Visitors impressed several successes given the constrained circumstances. In addition to its green revolution, the nation has made significant progress in public health: a mass campaign helped to destroy the schistosomiasis, an infectious disease, which kills about 400,000 people a year. Many of the scientists involved has spent years in remote field work, not seeing their families.

After the death of Chairman Mao in 1976, the emphasis on science and technology once again became relevant. In 1978, Deng Xiaoping officially announced the policy, known as the "Four modernizations," in which special attention was paid to agriculture, industry, national defense, science and technology. By the time the universities and CAS were reopened.

Over the past decade, the Chinese economy is outwardly began to resemble the economy of the capitalist countries. But the top-down approach, elaborated during the years of Mao, still be traced. He created a centralized educational and institutional infrastructure for science, which allowed fast direct strategic investments. For example, the industry of robotics, one of the key components of the plan of China's transition to a high-tech production by 2025, based on the North-East of the country due to the proximity to the research center of robotics CAS in Shenyang. Other strengths, such as materials science and engineering, also based on the interests of the previous epoch in overcoming resource constraints and environmental concerns.

During this period of reforms and discoveries of scientists who were trained abroad in the 1930-ies and 1940-ies and survived the turmoil of the previous decades, regained its value. A new wave of Chinese students began studying abroad and 5.86 million in the period from 1978 to 2018. Large government investment in the last few years contributed to.

Open to ideas

Over the past half century, the belief that science and technology can improve the nation, deeply rooted in Chinese culture, which is evident from the slogans, painted on walls and posters from the cities to the countryside. They do not recognize the link between science and openness to influences and ideas from abroad.

Walk around the Beijing of today allows everywhere to see traces of the history of science. On the East side, the Second ring road are the Jesuit astronomical instruments. On the other side of town, in a quiet corner of Beijing zoo, a small sign indicates where in the last days of the Qing dynasty in 1906 the Ministry of agriculture, industry and Commerce opened the first station for agricultural experiments on 70 hectares of land.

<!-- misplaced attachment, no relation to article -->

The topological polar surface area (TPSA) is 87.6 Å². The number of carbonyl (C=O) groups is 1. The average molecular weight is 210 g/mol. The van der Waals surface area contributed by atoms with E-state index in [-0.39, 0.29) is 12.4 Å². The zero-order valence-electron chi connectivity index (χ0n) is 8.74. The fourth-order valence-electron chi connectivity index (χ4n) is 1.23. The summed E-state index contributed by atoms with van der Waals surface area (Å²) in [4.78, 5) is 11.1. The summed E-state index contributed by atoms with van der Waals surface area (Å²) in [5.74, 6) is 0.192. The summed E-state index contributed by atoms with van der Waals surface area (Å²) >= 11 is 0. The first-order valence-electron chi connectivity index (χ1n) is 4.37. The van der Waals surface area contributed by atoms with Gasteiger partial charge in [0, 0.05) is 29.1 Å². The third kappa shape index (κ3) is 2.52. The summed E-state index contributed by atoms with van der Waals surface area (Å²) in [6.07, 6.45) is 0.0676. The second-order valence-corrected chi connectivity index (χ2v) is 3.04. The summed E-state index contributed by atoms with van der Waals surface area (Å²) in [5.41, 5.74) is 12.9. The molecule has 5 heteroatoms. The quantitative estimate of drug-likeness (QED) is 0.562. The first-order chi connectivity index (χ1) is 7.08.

In the North-Western corner of city College of translators has become an elite Beijing University; In the future another College that has historical ties with the United States, is today, Tsinghua University, the leading school of science and technology in China. Posters and public screenings demonstrate the scientific development of the country. Bookstores science fiction the most popular genre. In well-funded laboratories and field stations of modern China rushes forward with a firm belief in its status as a scientific superpower.

On this route there is another story about the interaction with the external world, which transformed the country. In the peaks and valleys of this story is the message — the future demands of internationalism, which promoted the growth of China over the past 150 years.

Nature 574 , 25-28 (2019). doi: 10.1038 / d41586-019-02937-2


  1. Feng Y.-L. Int. J. Ethics 32 , 237-263 (1922).
  2. Man, Y. East Asian science. Technol. Med. 16, 13-52 (1999).
  3. Haters, So Bringing the world home: Appropriating the West in late Qing and early Republican China (Univ. Hawaii Press, 2005).
  4. Wang, Z. Osiris 17 , 291-322 (2002).
  5. Kwok, DWY Scientism in Chinese thought 1900-1950 (Yale Univ. Press, 1965).
  6. Hu, D. China and albert Einstein: the Reception of the physicist and his theory in China 1917-1979 years (Harvard Univ. Press, 2005).
  7. Schneider, L. in biology and revolution in twentieth century Rank and 72 (Rowman & Littlefield, 2003).
  8. Jiang, L. Hist. Stud. NAT Sci. 46 , 154-206 (2016).
  9. Cited in Geng, X. "Service to China through agricultural science: American Chinese scientists" and "Scientific nationalism" in a decentralized China (1911-1945) 220 (Univ. Minnesota Thesis, 2015).
  10. Wu, S. and Fang, F.-T. "Modern China", Cambridge history of science Vol. 8 (eds Slotten, HR, Numbers, RL & Livingstone, DN) (Cambridge Univ. Press, in press).
  11. Schmalzer, S. in Red Revolution, Green Revolution: Scientific Farming in Socialist China 92-93 (Univ. Chicago Press, 2016).
  12. Fan, F.-T. Sci. Context 25 , 127-154 (2012).
  13. Shapiro, J. The War. Mao against nature: politics and environment in revolutionary China (Cambridge Univ. Press, 2001).
  14. Wang, Z. Hist. Stud. Phys. Biol. Sci. 30 , 249-277 (1999).

Samusenko L.


Tags: China , science

RELATED MATERIALS: Politics and Geopolitics